Intramedullary nailing of the clavicle is reserved for young and highly active patients who are expected to resume full active function soon after surgery.
It is also a procedure best reserved for bending- and fragmented-wedge fractures in the middle zone of the clavicle
For technical reasons, other fracture patterns are not suitable for nailing.
This procedure is performed only under image intensifier guidance.
The goal of treatment for these types of fractures of the shaft of the clavicle is to achieve as anatomical reduction as possible and then splint them with intramedullary fixation. The shape of the nail and the shape of the bone maintain alignment and rotation. Shortening is prevented by bone contact.
Implant migration and damage to nearby neurovascular structures are potential complications that can be encountered. However, it is a minimally invasive approach that requires less soft tissue dissection, preserves blood supply and biology to improve healing.
Selection of pin
Stiff pins or thick K-wires should be avoided as the limited diameter of the intramedullary canal of the clavicle and its curved anatomy presents inherent difficulties during insertion and stabilization of the fracture. Thus, the procedure described will be with a flexible titanium intramedullary nail.
For intramedullary nailing of clavicular fractures, the following reduction techniques are useful:
Shoulder manipulation with inline traction and an external rotation moment often helps to reduce the fracture. (The shoulder should be draped free.)
Pointed reduction clamps can be used either percutaneously or through small stab incisions.
If a closed reduction cannot be achieved, a small incision directly over the fracture site to perform a limited open reduction is helpful and often necessary.
Using image intensifier, the entry point is obtained using a 2.5 mm drill bit in the anterior cortex of the medial clavicle 1.5-2.0 cm lateral to the sternoclavicular joint.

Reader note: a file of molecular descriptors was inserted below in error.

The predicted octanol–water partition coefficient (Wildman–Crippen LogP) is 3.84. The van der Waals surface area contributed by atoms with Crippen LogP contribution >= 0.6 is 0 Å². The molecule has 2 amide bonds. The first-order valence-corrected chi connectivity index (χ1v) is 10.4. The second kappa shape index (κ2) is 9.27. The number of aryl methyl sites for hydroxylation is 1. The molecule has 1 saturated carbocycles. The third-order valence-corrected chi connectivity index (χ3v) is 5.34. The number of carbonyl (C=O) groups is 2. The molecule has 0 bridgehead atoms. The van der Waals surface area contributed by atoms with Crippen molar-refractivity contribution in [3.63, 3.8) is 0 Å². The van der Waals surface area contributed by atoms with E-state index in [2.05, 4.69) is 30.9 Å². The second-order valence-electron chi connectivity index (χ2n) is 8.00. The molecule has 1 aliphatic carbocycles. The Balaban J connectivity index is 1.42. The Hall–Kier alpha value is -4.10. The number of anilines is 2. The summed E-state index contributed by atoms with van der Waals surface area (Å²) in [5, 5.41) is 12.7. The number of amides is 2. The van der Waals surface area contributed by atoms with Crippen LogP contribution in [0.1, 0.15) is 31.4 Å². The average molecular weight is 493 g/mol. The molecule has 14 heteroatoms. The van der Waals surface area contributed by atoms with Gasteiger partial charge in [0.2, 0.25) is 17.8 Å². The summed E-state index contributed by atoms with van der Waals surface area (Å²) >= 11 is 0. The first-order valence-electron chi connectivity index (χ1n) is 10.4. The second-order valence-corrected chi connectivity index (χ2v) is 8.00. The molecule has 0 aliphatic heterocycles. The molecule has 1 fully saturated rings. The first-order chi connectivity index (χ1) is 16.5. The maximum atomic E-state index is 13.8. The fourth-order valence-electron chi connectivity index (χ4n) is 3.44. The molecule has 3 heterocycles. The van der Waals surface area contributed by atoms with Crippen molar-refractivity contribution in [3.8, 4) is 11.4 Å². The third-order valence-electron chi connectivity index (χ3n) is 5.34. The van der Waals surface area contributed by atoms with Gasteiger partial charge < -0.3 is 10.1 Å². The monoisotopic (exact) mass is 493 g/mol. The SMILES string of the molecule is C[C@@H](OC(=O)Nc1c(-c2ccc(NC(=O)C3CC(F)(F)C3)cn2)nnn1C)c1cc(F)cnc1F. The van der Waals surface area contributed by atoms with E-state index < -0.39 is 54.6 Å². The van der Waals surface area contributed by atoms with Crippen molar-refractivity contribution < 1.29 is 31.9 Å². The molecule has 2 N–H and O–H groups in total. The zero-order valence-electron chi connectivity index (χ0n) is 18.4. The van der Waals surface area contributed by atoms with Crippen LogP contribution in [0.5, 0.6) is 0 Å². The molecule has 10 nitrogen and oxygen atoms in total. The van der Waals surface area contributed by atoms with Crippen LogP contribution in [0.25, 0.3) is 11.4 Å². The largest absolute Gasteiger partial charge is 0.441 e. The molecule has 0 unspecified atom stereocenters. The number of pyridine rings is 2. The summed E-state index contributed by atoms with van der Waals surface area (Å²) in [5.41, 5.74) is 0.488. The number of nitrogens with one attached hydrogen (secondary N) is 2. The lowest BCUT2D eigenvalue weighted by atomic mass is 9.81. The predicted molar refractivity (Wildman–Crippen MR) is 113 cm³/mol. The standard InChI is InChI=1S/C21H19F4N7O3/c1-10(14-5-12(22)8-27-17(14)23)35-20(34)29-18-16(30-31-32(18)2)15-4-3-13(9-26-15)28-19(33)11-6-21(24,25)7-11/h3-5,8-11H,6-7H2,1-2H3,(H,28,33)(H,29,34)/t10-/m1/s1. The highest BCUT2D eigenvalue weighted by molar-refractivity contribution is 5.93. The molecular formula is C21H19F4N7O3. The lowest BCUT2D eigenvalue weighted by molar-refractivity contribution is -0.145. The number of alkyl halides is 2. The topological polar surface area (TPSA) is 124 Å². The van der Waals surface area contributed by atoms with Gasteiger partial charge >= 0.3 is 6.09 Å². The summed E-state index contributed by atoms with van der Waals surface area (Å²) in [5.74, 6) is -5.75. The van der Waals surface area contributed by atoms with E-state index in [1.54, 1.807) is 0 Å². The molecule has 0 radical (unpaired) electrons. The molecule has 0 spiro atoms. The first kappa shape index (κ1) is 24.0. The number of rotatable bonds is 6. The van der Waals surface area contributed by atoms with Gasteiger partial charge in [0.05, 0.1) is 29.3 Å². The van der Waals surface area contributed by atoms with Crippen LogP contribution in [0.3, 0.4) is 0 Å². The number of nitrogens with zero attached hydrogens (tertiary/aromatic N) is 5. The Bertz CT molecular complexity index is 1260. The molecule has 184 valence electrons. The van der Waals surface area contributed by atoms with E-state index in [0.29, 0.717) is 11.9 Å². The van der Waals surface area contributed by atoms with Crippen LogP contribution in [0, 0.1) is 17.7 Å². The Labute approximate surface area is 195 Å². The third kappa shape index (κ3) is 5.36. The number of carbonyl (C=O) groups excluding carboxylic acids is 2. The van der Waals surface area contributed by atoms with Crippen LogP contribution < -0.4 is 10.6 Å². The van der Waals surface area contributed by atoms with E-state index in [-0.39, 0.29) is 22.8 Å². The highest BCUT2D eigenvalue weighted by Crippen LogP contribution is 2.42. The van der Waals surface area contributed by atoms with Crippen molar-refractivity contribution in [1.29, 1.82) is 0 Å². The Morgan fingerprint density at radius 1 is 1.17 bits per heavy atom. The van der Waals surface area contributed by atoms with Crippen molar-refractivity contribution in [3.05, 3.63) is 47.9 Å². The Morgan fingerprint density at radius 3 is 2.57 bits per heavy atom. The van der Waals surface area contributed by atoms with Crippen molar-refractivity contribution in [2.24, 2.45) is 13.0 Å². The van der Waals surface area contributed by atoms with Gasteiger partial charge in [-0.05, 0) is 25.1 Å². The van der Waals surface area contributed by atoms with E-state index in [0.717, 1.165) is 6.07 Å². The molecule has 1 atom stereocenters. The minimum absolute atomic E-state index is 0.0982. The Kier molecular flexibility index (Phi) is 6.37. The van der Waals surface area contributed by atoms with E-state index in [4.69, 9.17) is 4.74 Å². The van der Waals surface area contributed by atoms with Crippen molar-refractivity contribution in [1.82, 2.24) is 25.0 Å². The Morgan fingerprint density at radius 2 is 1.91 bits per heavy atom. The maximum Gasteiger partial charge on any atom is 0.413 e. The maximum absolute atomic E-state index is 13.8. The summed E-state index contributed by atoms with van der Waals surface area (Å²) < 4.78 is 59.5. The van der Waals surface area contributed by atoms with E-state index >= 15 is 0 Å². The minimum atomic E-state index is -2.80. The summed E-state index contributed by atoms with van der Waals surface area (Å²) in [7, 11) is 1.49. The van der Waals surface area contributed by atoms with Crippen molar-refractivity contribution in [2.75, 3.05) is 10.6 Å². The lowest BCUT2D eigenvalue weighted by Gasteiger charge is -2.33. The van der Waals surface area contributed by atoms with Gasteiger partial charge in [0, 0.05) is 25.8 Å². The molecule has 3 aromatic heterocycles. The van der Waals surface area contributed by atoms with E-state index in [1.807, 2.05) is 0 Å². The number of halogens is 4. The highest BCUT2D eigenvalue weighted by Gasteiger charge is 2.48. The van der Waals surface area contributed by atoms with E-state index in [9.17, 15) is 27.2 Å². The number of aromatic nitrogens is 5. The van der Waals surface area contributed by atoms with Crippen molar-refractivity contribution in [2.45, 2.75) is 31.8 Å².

The entry point is enlarged with a small awl in a lateral direction to allow for ease of insertion.
A 2.0 - 3.5 mm titanium elastic nail designed for intramedullary nailing, used for this or other applications, is inserted then with the aid of the universal T-handle chuck. The nail is manually inserted with oscillating movements under image intensifier control and advanced to the fracture site. If significant resistance is encountered, reassess the position of the nail to redirect and complete the passage of the nail.
The tip of the nail has a slight curve, which will assist its passage into the lateral fragment.
The tip of the nail is advanced as far lateral as possible without perforating the cortex.
The medial end of the nail is then cut and buried subcutaneously or slightly proud depending on surgeon preference.
A threaded end cap may be used and inserted over the medial end of the nail to prevent backing out of the nail.
Hardware removal is only indicated if the nail is prominent and threatening or irritating the overlaying soft tissue at the entry point or perforating the far cortex.
The aftercare can be divided into 4 phases:
Inflammatory phase (week 1–3)
Early repair phase (week 4–6)
Late repair and early tissue remodeling phase (week 7–12)
Remodeling and reintegration phase (week 13 onwards)